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The Other Grandma

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We were grandmothers together to two of the nicest grandkids anybody ever had.  It makes great comedy on television for the two grandmothers to engage in rivalry, but that never happened with us.  We both babysat—sometimes on the same day—passing those wonderful children between us with her sometimes coming to get them from me and I sometimes going to her home to pick them up.  I liked her a lot and never doubted that she gave my grandchildren the best of love and care.  Even after our children divorced, our relationship remained the same.  

Can you imagine how sad I was for my grandchildren when I recently learned that her cancer was terminal and she did not have much longer to live?  It was heartbreaking for me because of those grandchildren.  They were facing one of the most difficult losses of life at a time when it would be most devastating. 

When I saw my four-year-old granddaughter a couple of days later, I said to her, “Honey, I’m sorry your nana is so sick.”  Perhaps she didn’t want to talk about it; perhaps she was busy playing with cousins; or perhaps she didn’t really hear me.  All she replied was, “That’s okay.”

The next day, when I was with her again, after a few minutes, she nearly jumped in my face and yelled at me, “Aren’t you sorry about my nana?”

“Of course I am, Honey; remember, I told you I was sorry yesterday.”

“You didn’t.”

“I guess you didn’t hear me but I am sorry, Sweetheart.  I even wrote a prayer for your nana.”

“Where is it?” she demanded.  “Read it to me.”

“I don’t have it with me.  I left it at home, but we could say a prayer for Nana right now.” 

“No, write it.”

She brought a small piece of paper and thrust it at me.  As I struggled (out loud for her benefit) to find words, she scribbled on another piece of paper, first seeming to write what I said and later saying aloud words of her own.  When I had finished, she said she was going to mail the prayers to her Nana in the city where she was in the hospital.  She said, “I know how to mail things.”  Then she folded up both papers (rather messily) and asked me to write on them.  At her instruction, I wrote, “To Nana at Indianapolis.  She then immediately ran out of the house to place the “letters” in the rural mail box.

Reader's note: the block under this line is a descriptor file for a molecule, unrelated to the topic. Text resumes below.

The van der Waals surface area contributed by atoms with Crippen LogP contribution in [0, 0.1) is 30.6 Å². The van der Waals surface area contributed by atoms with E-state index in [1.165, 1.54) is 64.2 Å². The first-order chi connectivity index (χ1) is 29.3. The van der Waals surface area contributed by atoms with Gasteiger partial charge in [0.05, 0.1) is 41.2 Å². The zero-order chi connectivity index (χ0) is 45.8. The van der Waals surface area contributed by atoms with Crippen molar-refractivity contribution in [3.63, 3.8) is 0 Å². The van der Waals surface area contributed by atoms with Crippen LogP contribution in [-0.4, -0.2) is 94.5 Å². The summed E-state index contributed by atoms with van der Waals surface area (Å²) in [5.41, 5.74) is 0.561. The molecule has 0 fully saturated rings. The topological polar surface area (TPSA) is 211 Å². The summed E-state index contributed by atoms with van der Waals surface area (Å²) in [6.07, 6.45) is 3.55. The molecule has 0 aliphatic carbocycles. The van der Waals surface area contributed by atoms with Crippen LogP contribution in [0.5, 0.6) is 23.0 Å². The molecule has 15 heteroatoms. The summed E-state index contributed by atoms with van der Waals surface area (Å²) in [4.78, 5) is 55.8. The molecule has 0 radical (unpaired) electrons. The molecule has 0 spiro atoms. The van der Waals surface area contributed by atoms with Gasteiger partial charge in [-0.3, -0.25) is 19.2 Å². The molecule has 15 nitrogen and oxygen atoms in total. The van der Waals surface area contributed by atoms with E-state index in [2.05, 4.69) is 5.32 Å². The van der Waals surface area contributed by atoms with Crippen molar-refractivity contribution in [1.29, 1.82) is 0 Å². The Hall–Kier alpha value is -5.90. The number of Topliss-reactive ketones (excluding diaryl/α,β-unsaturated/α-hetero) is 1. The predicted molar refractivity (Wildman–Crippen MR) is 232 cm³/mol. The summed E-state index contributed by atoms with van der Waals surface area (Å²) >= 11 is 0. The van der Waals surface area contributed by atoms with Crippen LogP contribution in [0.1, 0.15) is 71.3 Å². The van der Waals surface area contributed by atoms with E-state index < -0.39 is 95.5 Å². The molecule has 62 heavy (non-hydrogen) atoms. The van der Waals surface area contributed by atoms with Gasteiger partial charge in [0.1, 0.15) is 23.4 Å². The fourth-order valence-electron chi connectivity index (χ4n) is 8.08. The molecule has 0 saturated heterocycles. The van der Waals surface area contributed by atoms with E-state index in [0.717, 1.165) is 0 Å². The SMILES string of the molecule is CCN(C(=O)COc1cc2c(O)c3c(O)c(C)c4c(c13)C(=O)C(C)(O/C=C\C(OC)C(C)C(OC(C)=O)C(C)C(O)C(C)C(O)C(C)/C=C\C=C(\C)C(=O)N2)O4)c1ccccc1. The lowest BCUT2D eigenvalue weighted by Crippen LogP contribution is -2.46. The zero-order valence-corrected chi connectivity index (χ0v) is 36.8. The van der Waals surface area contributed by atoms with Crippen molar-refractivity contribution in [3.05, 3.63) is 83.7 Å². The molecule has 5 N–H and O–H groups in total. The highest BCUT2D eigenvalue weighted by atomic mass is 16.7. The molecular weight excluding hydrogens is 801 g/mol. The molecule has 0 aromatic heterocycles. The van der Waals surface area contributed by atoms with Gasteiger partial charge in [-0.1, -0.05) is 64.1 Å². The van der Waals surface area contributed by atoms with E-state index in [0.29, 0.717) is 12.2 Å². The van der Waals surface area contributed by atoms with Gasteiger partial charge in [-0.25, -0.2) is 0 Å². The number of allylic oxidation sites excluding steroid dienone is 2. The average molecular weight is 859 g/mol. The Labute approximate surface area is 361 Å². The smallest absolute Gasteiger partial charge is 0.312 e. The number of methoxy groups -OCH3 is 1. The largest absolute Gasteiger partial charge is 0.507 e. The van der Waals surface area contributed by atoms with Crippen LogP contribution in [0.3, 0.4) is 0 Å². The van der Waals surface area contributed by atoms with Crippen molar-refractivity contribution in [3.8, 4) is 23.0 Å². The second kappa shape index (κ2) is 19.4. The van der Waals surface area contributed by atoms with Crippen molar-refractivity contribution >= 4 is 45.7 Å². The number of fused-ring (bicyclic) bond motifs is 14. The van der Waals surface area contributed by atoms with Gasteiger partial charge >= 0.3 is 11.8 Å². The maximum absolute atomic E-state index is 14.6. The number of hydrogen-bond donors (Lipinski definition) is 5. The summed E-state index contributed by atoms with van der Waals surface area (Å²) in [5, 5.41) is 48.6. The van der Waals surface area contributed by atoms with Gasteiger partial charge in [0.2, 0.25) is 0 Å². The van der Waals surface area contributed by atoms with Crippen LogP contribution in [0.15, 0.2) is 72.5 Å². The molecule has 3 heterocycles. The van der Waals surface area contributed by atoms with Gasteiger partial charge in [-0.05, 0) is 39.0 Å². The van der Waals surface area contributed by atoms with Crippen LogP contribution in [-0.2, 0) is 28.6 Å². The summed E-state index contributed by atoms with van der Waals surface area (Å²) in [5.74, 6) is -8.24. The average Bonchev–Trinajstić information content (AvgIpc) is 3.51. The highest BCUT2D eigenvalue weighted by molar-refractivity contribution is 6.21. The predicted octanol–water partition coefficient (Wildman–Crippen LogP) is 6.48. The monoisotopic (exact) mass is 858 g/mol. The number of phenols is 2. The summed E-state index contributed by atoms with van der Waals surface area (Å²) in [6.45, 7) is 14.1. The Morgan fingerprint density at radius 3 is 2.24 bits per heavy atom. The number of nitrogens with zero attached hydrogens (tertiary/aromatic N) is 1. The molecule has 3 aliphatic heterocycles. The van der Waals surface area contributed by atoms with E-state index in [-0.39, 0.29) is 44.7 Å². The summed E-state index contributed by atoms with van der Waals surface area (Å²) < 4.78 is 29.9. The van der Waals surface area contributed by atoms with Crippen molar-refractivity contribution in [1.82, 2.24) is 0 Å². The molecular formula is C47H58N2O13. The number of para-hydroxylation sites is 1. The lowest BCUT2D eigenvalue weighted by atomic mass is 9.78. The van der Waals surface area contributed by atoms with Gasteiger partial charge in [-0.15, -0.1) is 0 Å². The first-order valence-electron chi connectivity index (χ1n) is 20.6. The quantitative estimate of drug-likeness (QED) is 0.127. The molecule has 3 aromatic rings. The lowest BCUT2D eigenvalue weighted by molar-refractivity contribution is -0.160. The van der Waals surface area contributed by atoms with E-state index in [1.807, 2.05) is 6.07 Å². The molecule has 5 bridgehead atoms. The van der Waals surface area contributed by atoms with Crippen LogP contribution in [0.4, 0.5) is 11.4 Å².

I made a mental note to tell her father to retrieve them later but I forgot to tell him.

Two days more passed and I saw my little granddaughter again.  She was not in a very good mood and I asked her why she was so “saucy” with me.  Her answer, “I want to be saucy because I’m mad and I’m sad.”  Of course I asked her why and her answer was heartbreaking.  “Because I don’t want my nana to go and I know she has to.  She has to next month.”

“How do you know that?” I asked.

“Because I know things; she tells me things.” And then she added in a tone of despair, “And the mail doesn’t even go to Indianapolis.” 

There was nothing I could do at that point but tell her I loved her.  I later learned that she was the one who got the mail every day for her daddy and she had been complaining about her letters not being taken until her dad finally looked at the box and discovered the “letters”. 

The very next day after this dear precocious child told me she knew her nana had to go, her mother called and asked that the child be brought to Nana’s bedside to say goodbye.  Her dad took those precious prayers along so she could give them to Nana personally.

I wept.  


Name Withheld  (Contributor’s request. See note below.)

Please  Note:   This is an entirely true and very recent story which is the reason why I request that my name be withheld if you use this article.

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